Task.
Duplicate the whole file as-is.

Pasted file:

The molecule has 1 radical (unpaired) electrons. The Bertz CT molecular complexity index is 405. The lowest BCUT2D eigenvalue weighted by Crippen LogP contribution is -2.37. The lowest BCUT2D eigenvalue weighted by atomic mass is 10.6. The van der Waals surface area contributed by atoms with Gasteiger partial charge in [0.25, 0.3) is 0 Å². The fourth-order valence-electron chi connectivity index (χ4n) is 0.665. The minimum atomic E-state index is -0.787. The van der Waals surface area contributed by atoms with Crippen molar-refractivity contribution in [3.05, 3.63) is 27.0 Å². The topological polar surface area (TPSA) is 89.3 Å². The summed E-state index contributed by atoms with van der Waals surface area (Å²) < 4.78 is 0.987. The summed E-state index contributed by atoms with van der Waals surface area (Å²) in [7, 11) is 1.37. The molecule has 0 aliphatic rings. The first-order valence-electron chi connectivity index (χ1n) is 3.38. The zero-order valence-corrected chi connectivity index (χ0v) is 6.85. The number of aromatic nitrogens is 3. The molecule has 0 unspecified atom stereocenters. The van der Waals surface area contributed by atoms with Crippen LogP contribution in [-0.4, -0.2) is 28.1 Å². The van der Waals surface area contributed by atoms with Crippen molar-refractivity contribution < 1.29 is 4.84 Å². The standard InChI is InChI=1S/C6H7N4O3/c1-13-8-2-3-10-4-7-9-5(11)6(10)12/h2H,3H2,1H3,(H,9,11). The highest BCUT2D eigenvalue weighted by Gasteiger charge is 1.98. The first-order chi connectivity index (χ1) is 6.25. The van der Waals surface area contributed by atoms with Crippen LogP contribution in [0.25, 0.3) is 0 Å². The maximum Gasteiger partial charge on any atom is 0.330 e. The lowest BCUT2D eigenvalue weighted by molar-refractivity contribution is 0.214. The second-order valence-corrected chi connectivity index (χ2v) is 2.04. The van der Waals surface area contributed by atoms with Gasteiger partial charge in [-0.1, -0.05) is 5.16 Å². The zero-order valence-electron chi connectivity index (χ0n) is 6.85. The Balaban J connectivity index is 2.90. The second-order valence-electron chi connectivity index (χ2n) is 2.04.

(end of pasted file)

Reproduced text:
The molecule has 1 radical (unpaired) electrons. The Bertz CT molecular complexity index is 405. The lowest BCUT2D eigenvalue weighted by Crippen LogP contribution is -2.37. The lowest BCUT2D eigenvalue weighted by atomic mass is 10.6. The van der Waals surface area contributed by atoms with Gasteiger partial charge in [0.25, 0.3) is 0 Å². The fourth-order valence-electron chi connectivity index (χ4n) is 0.665. The minimum atomic E-state index is -0.787. The van der Waals surface area contributed by atoms with Crippen molar-refractivity contribution in [3.05, 3.63) is 27.0 Å². The topological polar surface area (TPSA) is 89.3 Å². The summed E-state index contributed by atoms with van der Waals surface area (Å²) < 4.78 is 0.987. The summed E-state index contributed by atoms with van der Waals surface area (Å²) in [7, 11) is 1.37. The molecule has 0 aliphatic rings. The first-order valence-electron chi connectivity index (χ1n) is 3.38. The zero-order valence-corrected chi connectivity index (χ0v) is 6.85. The number of aromatic nitrogens is 3. The molecule has 0 unspecified atom stereocenters. The van der Waals surface area contributed by atoms with Crippen LogP contribution in [-0.4, -0.2) is 28.1 Å². The van der Waals surface area contributed by atoms with Crippen molar-refractivity contribution < 1.29 is 4.84 Å². The standard InChI is InChI=1S/C6H7N4O3/c1-13-8-2-3-10-4-7-9-5(11)6(10)12/h2H,3H2,1H3,(H,9,11). The highest BCUT2D eigenvalue weighted by Gasteiger charge is 1.98. The first-order chi connectivity index (χ1) is 6.25. The van der Waals surface area contributed by atoms with Crippen LogP contribution in [0.25, 0.3) is 0 Å². The maximum Gasteiger partial charge on any atom is 0.330 e. The lowest BCUT2D eigenvalue weighted by molar-refractivity contribution is 0.214. The second-order valence-corrected chi connectivity index (χ2v) is 2.04. The van der Waals surface area contributed by atoms with Gasteiger partial charge in [-0.1, -0.05) is 5.16 Å². The zero-order valence-electron chi connectivity index (χ0n) is 6.85. The Balaban J connectivity index is 2.90. The second-order valence-electron chi connectivity index (χ2n) is 2.04.